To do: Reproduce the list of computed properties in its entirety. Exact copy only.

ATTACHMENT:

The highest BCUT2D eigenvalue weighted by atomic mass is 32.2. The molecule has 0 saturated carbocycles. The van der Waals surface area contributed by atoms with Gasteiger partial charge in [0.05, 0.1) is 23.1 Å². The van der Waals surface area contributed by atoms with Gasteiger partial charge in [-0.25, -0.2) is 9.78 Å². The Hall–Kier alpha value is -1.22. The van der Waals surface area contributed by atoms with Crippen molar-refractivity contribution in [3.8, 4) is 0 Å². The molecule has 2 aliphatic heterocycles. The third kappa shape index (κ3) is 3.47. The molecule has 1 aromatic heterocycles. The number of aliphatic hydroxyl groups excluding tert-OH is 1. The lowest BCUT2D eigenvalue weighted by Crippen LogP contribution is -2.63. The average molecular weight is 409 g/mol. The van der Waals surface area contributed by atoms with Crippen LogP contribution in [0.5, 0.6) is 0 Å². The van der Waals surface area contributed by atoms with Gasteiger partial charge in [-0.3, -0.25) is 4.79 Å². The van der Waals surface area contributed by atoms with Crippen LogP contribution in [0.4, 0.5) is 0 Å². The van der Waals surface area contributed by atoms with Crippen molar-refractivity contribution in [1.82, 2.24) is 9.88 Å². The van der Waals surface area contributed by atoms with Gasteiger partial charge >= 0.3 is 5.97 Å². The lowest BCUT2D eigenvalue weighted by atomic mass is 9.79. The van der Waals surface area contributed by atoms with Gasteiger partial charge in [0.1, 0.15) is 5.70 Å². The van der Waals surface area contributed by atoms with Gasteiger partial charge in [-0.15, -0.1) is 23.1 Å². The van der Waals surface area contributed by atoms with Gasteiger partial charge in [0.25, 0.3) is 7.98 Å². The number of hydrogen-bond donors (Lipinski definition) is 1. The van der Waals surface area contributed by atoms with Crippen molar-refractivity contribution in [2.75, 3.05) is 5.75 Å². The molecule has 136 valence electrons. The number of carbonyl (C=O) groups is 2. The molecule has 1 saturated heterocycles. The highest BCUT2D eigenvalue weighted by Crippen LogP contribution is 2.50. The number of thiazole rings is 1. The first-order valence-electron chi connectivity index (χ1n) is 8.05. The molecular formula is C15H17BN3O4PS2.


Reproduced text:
The highest BCUT2D eigenvalue weighted by atomic mass is 32.2. The molecule has 0 saturated carbocycles. The van der Waals surface area contributed by atoms with Gasteiger partial charge in [0.05, 0.1) is 23.1 Å². The van der Waals surface area contributed by atoms with Gasteiger partial charge in [-0.25, -0.2) is 9.78 Å². The Hall–Kier alpha value is -1.22. The van der Waals surface area contributed by atoms with Crippen molar-refractivity contribution in [3.8, 4) is 0 Å². The molecule has 2 aliphatic heterocycles. The third kappa shape index (κ3) is 3.47. The molecule has 1 aromatic heterocycles. The number of aliphatic hydroxyl groups excluding tert-OH is 1. The lowest BCUT2D eigenvalue weighted by Crippen LogP contribution is -2.63. The average molecular weight is 409 g/mol. The van der Waals surface area contributed by atoms with Crippen LogP contribution in [0.5, 0.6) is 0 Å². The van der Waals surface area contributed by atoms with Gasteiger partial charge in [-0.3, -0.25) is 4.79 Å². The van der Waals surface area contributed by atoms with Crippen LogP contribution in [0.4, 0.5) is 0 Å². The van der Waals surface area contributed by atoms with Crippen molar-refractivity contribution in [1.82, 2.24) is 9.88 Å². The van der Waals surface area contributed by atoms with Gasteiger partial charge >= 0.3 is 5.97 Å². The lowest BCUT2D eigenvalue weighted by atomic mass is 9.79. The van der Waals surface area contributed by atoms with Gasteiger partial charge in [0.1, 0.15) is 5.70 Å². The van der Waals surface area contributed by atoms with Gasteiger partial charge in [-0.15, -0.1) is 23.1 Å². The van der Waals surface area contributed by atoms with Gasteiger partial charge in [0.25, 0.3) is 7.98 Å². The number of hydrogen-bond donors (Lipinski definition) is 1. The van der Waals surface area contributed by atoms with Crippen molar-refractivity contribution in [2.75, 3.05) is 5.75 Å². The molecule has 136 valence electrons. The number of carbonyl (C=O) groups is 2. The molecule has 1 saturated heterocycles. The highest BCUT2D eigenvalue weighted by Crippen LogP contribution is 2.50. The number of thiazole rings is 1. The first-order valence-electron chi connectivity index (χ1n) is 8.05. The molecular formula is C15H17BN3O4PS2.